Executives of the Foreign Office-funded service met at the weekend to consider cuts in its 42-language broadcasts in order to accommodate cuts of pounds 4.5m in its 1997-98 operating costs and a pounds 22m cut in capital spending over the three years 1996-99.
Opening the debate, Robin Cook, shadow Foreign Secretary, described the World Service as a "beacon of freedom" and said cuts would damage Britain's influence and trade. But, following Mr Rifkind's concession, the Labour motion expressing alarm, at the "likely reduction" in the range of foreign language broadcasts was rejected by 310 to 291.
Speaking after the vote, Mr Cook said he was pleased the Government had changed its mind and decided to be more flexible over funding. "This would have been a shoddy way to have treated one of this country's greatest assets."
Emma Nicholson, in her first speech from the Liberal Democrat benches since quitting the Tory ranks, said the value of the World Service was incalculable. "I fear that where dictators and oppressors have failed, our own Treasury book-keepers, aided by weak-willed, blinkered, ostrich- minded ministers, will succeed, weakening, or eventually silencing altogether, a powerful voice for Britain."
But Mr Rifkind said the Government had a duty to discuss with the BBC whether their concerns were justified and see if it could make do with slightly reduced resources. "We have no intention of seeing the removal of successful language services," the Foreign Secretary said. And, paving the way for his offer to Tory critics, he said there was evidence that "life is going to be considerably easier for the World Service than they fear".
The biggest change asked of the BBC is to raise private finance to replace the pounds 22m cut from capital spending - mainly to pay for a new transmitter in Oman for the Arabic service and requirements at its Bush House headquarters.
"On the evidence that is now accumulating it would appear that there is scope for around pounds 30m of private funding," - more than meeting the needs of the capital programme.
Mr Rifkind told MPs that both he and the Chief Secretary, William Waldegrave, would "look sympathetically" at providing the flexibility to allow resources to be moved into the operating account.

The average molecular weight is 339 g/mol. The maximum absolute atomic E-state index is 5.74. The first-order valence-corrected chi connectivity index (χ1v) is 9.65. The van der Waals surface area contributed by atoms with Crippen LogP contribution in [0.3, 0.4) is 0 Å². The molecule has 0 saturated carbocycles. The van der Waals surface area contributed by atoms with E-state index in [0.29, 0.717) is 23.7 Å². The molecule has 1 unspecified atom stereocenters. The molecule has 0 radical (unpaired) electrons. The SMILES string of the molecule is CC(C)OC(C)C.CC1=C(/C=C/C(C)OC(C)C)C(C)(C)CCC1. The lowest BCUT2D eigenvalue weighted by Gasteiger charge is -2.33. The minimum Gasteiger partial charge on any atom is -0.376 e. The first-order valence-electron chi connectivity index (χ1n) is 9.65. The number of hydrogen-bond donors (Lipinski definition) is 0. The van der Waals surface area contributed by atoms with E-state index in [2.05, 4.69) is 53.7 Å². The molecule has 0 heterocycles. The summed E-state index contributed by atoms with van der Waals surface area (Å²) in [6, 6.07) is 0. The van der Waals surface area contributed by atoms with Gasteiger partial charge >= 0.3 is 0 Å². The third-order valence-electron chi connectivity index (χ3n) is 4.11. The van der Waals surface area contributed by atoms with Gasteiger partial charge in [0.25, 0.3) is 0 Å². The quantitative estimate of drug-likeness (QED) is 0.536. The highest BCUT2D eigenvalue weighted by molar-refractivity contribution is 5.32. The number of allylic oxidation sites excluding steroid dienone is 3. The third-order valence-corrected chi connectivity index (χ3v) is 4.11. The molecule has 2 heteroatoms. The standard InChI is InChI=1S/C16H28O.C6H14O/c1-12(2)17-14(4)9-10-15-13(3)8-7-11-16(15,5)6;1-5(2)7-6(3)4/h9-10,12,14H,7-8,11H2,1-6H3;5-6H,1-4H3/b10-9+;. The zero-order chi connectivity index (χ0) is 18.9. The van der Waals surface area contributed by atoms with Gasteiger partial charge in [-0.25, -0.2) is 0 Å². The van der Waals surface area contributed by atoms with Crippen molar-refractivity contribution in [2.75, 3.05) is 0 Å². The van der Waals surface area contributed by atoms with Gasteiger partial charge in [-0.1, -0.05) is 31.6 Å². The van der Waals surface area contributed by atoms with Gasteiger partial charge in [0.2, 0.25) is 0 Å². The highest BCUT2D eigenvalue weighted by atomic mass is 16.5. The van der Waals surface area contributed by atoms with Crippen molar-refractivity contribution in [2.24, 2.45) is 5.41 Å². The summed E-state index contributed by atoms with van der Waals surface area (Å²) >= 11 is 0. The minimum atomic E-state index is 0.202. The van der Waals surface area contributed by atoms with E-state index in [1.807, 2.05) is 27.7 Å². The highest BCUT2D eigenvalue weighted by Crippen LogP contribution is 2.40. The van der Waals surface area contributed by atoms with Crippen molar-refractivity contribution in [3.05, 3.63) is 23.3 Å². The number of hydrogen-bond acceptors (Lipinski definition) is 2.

While the concession was accepted with cautious relief by some backbenchers, the former prime minister Sir Edward Heath remained hostile to the introduction of private finance into the service, claiming it threatened the BBC's reputation for independence.
"Privatisation can go too far. This is a sphere which ought to remain entirely under BBC control."
Sir Patrick Cormack, Tory MP for South Staffordshire, said he did not for one half- second question Mr Rifkind's commitment, still less his integrity. "But I am troubled about the injection and still more the potential reliance on private finance for the BBC.
"It is almost a contradiction in terms. There are some things which quite rightly and properly should be funded from the public purse."
MPs voted by 158 to 39 in support of a move to ban advertising and sports sponsorship by tobacco companies. Though Simon Hughes's Tobacco (Protection of Children and Restriction of Promotion) Bill has no chance of becoming law because of the tight timetable for backbench legislation, its introduction was a significant expression of MPs' opinion.
Mr Hughes, Liberal Democrat MP for Southwark and Bermondsey, said he wanted to protect young people from the "insidious" effects of tobacco advertising. It had been banned from television and radio and it was now time to ban it from billboards and sports events.
The Empire talks back,
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